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Lambic brewers sour on each other

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The word’s out that 3 Fonteinen and Girardin will quit the High Council for Artisanal Lambic Beers (HORAL), the non-profit that groups the gueuze producers in the Payottenland and the Valley of the Senne.

For beer lovers, this means that the two will not take part in the annual Toer de Geuze, which next takes place on 4-5th May, 2019. Belgian Beer & Food reported the split was confirmed by Frank Boon, the current chair of  the organisation. The decision will be confirmed at HORAL’s next general assembly in January, he is quoted as stating.

The first Toer de Geuze was organised on 19th October 1997, when Boon, De Cam, De Troch, 3 Fonteinen, Lindemans and Timmermans opened their doors for the public. Since then the open brewery day of the Payottenland and the Valley of the Senne has become a biannual event when the doors open for Lambic lovers.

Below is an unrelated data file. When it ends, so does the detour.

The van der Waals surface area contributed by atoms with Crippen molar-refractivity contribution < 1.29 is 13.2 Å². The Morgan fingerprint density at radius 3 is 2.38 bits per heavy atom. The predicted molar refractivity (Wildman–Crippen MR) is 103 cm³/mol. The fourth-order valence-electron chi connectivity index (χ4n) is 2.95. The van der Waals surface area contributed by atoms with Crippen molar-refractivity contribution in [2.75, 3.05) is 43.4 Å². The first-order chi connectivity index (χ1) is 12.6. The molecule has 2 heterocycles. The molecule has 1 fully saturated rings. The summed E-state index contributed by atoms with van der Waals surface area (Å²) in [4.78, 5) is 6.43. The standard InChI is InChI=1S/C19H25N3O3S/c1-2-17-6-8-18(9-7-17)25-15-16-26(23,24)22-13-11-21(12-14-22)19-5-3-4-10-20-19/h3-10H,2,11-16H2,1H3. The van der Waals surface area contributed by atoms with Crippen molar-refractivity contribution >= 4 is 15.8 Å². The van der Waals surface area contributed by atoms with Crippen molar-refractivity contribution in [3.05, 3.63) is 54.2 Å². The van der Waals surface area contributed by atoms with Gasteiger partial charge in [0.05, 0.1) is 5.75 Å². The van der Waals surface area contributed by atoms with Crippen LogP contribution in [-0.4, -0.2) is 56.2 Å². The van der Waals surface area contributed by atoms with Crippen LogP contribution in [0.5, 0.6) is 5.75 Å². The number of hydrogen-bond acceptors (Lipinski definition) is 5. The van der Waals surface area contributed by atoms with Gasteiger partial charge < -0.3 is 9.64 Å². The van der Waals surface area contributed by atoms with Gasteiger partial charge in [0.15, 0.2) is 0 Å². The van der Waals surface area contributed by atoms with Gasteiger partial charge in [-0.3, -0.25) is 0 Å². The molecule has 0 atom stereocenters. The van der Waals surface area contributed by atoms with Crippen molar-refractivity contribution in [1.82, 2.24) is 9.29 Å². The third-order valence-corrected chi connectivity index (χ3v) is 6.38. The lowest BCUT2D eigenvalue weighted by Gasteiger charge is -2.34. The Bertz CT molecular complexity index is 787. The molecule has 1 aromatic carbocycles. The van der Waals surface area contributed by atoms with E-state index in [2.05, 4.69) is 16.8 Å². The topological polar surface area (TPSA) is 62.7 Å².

HORAL works to maintain current EU protections on traditional lambic  beers since the Traditionally Specialty Guaranteed label was assigned to these beers in 1997. And this is where the rub lies, or rather the sour feeling between claims of who should be considered a true lambic/gueuze brewer.

For example, Cantillon has famously declined to join the organisation with the brewer’s Jean Van Roy reportedly stating “some lambic breweries who don’t produce traditional lambic or they produce a few; 1% or less than 1% of the global production” and that “Cantillon don’t [sic] want simply to sit at the same table [as] those breweries.” 

In 2017 US brewer Jester King got into a clash with HORAL in 2017 when ‘s it labelled its 2016 Spon beer as “Méthode Gueuze”.  HORAL shamed itself here by opposing the labelling, when in fact Jester King was showing respect for the Belgians. Don’t forget that those who make champagne the traditional way but not in the designated geographical areas in Champagne, France must label their sparkling wines ‘méthode champenoise‘!